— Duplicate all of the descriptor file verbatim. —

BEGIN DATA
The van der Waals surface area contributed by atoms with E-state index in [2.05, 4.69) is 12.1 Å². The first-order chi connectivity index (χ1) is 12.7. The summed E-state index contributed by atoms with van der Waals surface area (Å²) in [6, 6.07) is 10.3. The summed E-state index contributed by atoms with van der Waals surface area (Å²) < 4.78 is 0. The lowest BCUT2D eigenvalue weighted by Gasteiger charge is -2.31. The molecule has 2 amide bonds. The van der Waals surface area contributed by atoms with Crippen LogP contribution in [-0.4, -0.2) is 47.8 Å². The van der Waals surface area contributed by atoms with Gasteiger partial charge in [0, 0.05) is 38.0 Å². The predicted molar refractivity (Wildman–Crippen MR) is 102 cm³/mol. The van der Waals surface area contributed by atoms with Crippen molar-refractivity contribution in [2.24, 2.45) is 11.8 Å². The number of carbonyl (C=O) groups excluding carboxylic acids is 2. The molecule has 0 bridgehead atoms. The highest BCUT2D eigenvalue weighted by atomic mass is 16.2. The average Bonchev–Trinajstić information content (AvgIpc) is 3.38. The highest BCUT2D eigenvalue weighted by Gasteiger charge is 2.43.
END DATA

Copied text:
The van der Waals surface area contributed by atoms with E-state index in [2.05, 4.69) is 12.1 Å². The first-order chi connectivity index (χ1) is 12.7. The summed E-state index contributed by atoms with van der Waals surface area (Å²) in [6, 6.07) is 10.3. The summed E-state index contributed by atoms with van der Waals surface area (Å²) < 4.78 is 0. The lowest BCUT2D eigenvalue weighted by Gasteiger charge is -2.31. The molecule has 2 amide bonds. The van der Waals surface area contributed by atoms with Crippen LogP contribution in [-0.4, -0.2) is 47.8 Å². The van der Waals surface area contributed by atoms with Gasteiger partial charge in [0, 0.05) is 38.0 Å². The predicted molar refractivity (Wildman–Crippen MR) is 102 cm³/mol. The van der Waals surface area contributed by atoms with Crippen molar-refractivity contribution in [2.24, 2.45) is 11.8 Å². The number of carbonyl (C=O) groups excluding carboxylic acids is 2. The molecule has 0 bridgehead atoms. The highest BCUT2D eigenvalue weighted by atomic mass is 16.2. The average Bonchev–Trinajstić information content (AvgIpc) is 3.38. The highest BCUT2D eigenvalue weighted by Gasteiger charge is 2.43.